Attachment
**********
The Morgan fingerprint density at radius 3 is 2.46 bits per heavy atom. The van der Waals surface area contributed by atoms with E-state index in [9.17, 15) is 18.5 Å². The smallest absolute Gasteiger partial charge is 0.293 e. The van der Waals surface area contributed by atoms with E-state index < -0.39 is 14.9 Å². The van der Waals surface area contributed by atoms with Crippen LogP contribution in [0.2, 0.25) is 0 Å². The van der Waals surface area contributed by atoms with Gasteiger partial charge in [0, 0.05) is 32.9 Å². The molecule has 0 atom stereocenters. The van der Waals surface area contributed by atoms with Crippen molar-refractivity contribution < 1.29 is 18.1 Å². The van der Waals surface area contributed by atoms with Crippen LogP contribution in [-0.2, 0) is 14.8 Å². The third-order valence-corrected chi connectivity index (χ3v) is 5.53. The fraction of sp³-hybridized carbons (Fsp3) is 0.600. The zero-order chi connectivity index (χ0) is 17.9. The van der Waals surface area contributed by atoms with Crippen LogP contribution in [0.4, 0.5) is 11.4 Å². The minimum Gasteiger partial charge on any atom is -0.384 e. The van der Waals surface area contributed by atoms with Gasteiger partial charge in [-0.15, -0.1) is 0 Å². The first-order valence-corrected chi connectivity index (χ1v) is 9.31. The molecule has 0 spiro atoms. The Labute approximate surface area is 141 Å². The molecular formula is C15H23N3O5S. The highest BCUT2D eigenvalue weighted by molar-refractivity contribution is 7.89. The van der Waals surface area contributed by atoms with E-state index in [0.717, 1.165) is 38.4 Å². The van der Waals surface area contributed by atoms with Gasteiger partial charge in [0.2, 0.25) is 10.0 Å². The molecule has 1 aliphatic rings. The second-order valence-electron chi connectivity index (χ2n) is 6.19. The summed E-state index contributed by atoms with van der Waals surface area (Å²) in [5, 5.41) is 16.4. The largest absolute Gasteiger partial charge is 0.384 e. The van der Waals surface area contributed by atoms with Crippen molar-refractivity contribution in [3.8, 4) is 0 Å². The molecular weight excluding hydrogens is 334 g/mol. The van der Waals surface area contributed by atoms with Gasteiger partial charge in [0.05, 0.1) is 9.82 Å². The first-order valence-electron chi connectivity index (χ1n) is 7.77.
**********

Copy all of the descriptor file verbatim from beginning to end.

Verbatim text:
The Morgan fingerprint density at radius 3 is 2.46 bits per heavy atom. The van der Waals surface area contributed by atoms with E-state index in [9.17, 15) is 18.5 Å². The smallest absolute Gasteiger partial charge is 0.293 e. The van der Waals surface area contributed by atoms with E-state index < -0.39 is 14.9 Å². The van der Waals surface area contributed by atoms with Crippen LogP contribution in [0.2, 0.25) is 0 Å². The van der Waals surface area contributed by atoms with Gasteiger partial charge in [0, 0.05) is 32.9 Å². The molecule has 0 atom stereocenters. The van der Waals surface area contributed by atoms with Crippen molar-refractivity contribution < 1.29 is 18.1 Å². The van der Waals surface area contributed by atoms with Crippen LogP contribution in [-0.2, 0) is 14.8 Å². The third-order valence-corrected chi connectivity index (χ3v) is 5.53. The fraction of sp³-hybridized carbons (Fsp3) is 0.600. The zero-order chi connectivity index (χ0) is 17.9. The van der Waals surface area contributed by atoms with Crippen LogP contribution in [0.4, 0.5) is 11.4 Å². The minimum Gasteiger partial charge on any atom is -0.384 e. The van der Waals surface area contributed by atoms with Gasteiger partial charge in [-0.15, -0.1) is 0 Å². The first-order valence-corrected chi connectivity index (χ1v) is 9.31. The molecule has 0 spiro atoms. The Labute approximate surface area is 141 Å². The molecular formula is C15H23N3O5S. The highest BCUT2D eigenvalue weighted by molar-refractivity contribution is 7.89. The van der Waals surface area contributed by atoms with E-state index in [0.717, 1.165) is 38.4 Å². The van der Waals surface area contributed by atoms with Gasteiger partial charge in [0.2, 0.25) is 10.0 Å². The molecule has 1 aliphatic rings. The second-order valence-electron chi connectivity index (χ2n) is 6.19. The summed E-state index contributed by atoms with van der Waals surface area (Å²) in [5, 5.41) is 16.4. The largest absolute Gasteiger partial charge is 0.384 e. The van der Waals surface area contributed by atoms with Crippen molar-refractivity contribution in [3.8, 4) is 0 Å². The molecular weight excluding hydrogens is 334 g/mol. The van der Waals surface area contributed by atoms with Gasteiger partial charge in [0.05, 0.1) is 9.82 Å². The first-order valence-electron chi connectivity index (χ1n) is 7.77.